Djoker looms as ace in Wimbledon pack
ROGER Federer might appear at his imperious best, while Rafael Nadal has thrived in the opening week at Wimbledon, but one man you can't write off is Novak Djokovic.
While Federer and Nadal have dominated the tennis landscape over the past two years - sharing the last six grand slam titles since the 2017 Australian Open - the Serb has had to contend with a decline in form and confidence after an elbow injury.
Twelve months ago, Djokovic was forced to retire from a quarter-final encounter against Tomas Berdych after the problem became too serious to continue playing with.
The former world No.1 quickly announced he would skip the rest of the season.
Djokovic returned from his six-month injury hiatus in time for the Australian Open but he suffered a disappointing fourth-round exit to Hyeon Chung.
After undergoing a "small medical intervention" on the injury Djokovic was forced to take further time away from the sport.
It is easy to forget he had dominated tennis during a memorable 2015 campaign - when he reached all four grand slam finals, losing only at the French Open.
Back-to-back opening match defeats at Indian Wells and Miami would follow and Djokovic took the decision to split with coaches Andre Agassi and Radek Stepanek.
Djokovic was struggling for belief in his game and after a period of reflection went back to his former coach Marian Vajda, who had been instrumental in his previous success.
Defeats to Martin Klizan and Kyle Edmund in Barcelona and Madrid raised further questions but a run to the Rome semi-finals was backed up with progress to the French Open quarter-finals.
After accepting a wildcard to play at Queen's Club, the 12-time grand slam champion produced some impressive performances before squandering a match point to lose against Marin Cilic in the final.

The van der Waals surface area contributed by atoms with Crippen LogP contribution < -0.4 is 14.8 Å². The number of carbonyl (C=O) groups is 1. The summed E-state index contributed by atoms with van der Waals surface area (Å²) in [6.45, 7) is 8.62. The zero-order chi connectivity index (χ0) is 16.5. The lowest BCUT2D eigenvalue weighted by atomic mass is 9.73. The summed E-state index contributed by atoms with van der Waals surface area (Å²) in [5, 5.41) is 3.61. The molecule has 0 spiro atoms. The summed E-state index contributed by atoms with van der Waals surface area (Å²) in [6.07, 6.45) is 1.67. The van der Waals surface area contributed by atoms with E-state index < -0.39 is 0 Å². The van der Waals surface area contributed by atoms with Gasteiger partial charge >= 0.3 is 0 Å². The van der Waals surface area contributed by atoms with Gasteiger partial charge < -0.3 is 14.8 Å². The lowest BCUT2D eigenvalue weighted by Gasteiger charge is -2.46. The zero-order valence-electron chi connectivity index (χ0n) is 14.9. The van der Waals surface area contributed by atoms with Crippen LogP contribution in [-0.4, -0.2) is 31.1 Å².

The three-time winner at the All England Club flatly dismissed the notion he was a favourite for the Wimbledon title at the Fever-Tree Championships last month. But having made the last-16 he is firmly in contention.
Djokovic, seeded 12th, finds himself in the lower half of the draw - away from defending champion Roger Federer - enhancing his chances of reaching the latter stages.
Unseeded Karen Khachanov awaits in the fourth round on Monday night (AEST). The meeting will be the first between the pair and despite the Russian possessing a strong all-round game, Djokovic should have too much grass-court experience for the world No 40.
Once in the quarter-finals either Kei Nishikori or Ernests Gulbis await. Djokovic holds a vastly superior record against both.
The 31-year-old would then likely meet the winner of Nadal against Juan Martin del Potro in a potentially fascinating semi-final match up.
Should Djokovic reach the showpiece then he would in all likelihood face Federer. Despite the Swiss great's unquestionable standing on the surface it is in fact the Serb who has won their last two meetings at Wimbledon.
Djokovic produced some vintage tennis to defeat Kyle Edmund and end home hopes in the singles on a super Saturday of British sport to progress through to the second week.
The former world No.1 has struggled to earn the same adoration his counterparts Federer and Nadal have received during their careers and his displeasure at the behaviour from some sections of the centre court crowd was made clear during his post-match press conference.
Federer and Nadal have become known for their ability to remain calm under pressure while Djokovic has spoken freely about his desire to avoid displaying too much negative energy on court - albeit he faced a vociferous cCentre crowd in his match with Edmund.
"When playing high-intensity matches where one serve or one shot can really swing the momentum one or the other side, obviously there is a lot of accumulation of emotions, especially in the decisive moments of the set and matches," Djokovic said.
"Sometimes you express yourself in a positive or negative way. Of course, I don't like when I throw a racket or scream, but I have to accept that I'm a human being like anybody else, that I can feel the pressure as everybody else.
"My interaction with the crowd, I thought had good things and not that great things. I just reacted the way I thought it was fair, the way they reacted to me."
Djokovic's on-court determination is unquestionable and he appears to have rediscovered his thirst for Grand Slam glory.
If he can manage his emotions at the pivotal stages and impress his game style then who is to predict against him winning a 13th major triumph.